by Sara Nguyen
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Scripps Health discusses lessons learned from ransomware attack

by Sara Nguyen

Scripps Health discusses lessons learned from ransomware attack - Paubox

Covered entities have been stretched thin during the pandemic, and ransomware attacks have made treating patients harder to do.

Van Gorder, Scripps Health president and CEO, wrote an opinion piece for The San Diego Union-Tribune discussing lessons learned from the recent ransomware attack against his organization.

What happened?

At the beginning of May, Scripps Health’s IT team detected unusual network activity caused by ransomware. Scripps immediately initiated its security incident response protocols and emergency response plans. 

Scripps had to take down practically the entire network, including backup servers. This led to physicians and nurses having difficulty accessing medical records and communicating with patients. The ransomware attack disrupted Scripps’ operations for four weeks.

How Scripps Health is currently recovering

Scripps Health was able to restore the network on June 1. However, a recent announcement said that protected health information (PHI) was exposed during the ransomware attack. Federal law enforcement is still investigating the matter.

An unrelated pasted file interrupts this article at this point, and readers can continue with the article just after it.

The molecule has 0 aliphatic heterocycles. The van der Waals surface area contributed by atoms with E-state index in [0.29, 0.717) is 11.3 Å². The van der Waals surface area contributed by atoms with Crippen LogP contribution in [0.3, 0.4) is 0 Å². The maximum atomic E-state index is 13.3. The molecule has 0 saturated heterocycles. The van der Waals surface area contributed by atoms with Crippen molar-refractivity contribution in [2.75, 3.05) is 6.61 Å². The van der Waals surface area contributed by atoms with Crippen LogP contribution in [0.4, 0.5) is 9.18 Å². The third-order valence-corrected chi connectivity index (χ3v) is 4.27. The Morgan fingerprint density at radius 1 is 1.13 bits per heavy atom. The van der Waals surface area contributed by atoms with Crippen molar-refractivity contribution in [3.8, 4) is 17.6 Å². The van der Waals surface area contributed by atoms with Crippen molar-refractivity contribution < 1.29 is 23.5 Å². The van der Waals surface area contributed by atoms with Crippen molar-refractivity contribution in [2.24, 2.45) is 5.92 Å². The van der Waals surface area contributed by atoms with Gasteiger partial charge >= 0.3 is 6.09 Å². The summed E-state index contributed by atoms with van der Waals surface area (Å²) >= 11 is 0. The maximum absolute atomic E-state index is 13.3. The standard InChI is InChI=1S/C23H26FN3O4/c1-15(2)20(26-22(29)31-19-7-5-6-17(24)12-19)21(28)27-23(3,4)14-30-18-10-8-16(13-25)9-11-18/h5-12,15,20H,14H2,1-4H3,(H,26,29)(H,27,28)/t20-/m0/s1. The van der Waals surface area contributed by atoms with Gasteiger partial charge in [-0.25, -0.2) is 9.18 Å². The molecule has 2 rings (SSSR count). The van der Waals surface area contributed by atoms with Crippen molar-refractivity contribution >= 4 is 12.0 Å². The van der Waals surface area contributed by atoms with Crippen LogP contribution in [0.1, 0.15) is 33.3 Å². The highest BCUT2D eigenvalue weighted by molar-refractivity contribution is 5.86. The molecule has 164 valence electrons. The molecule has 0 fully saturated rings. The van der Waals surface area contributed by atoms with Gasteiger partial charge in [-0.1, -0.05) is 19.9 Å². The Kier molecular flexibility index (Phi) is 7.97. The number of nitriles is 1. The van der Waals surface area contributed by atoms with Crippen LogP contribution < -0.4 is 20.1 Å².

There are important lessons to be learned—Scripps, like other healthcare systems, is taking further steps to enhance the security of our information security, systems and monitoring capabilities, and adapt to this evolving cyber-threat landscape,” said Gorder. 

Read more: What to do after you violate HIPAA

What lessons did Scripps Health learn?

“One of the clearest lessons from the recent spate of attacks on critical U.S. institutions is the need for public-private partnerships to manage and combat this issue,” wrote Gorder.

The U.S. government has stepped up in addressing the growing issue of ransomware attacks. For example, the White House and the Department of Justice recently collaborated to create the Ransomware and Digital Extortion Task Force.

While cybercriminals get more sophisticated in their attacks, companies aren’t able to protect themselves without assistance from the government.

Gorder continues, “Just as protecting the public’s health during a once-in-a-century pandemic takes a village, so will protecting our hospital systems, critical infrastructure, schools, businesses and government entities from criminals who exist in the shadows.”

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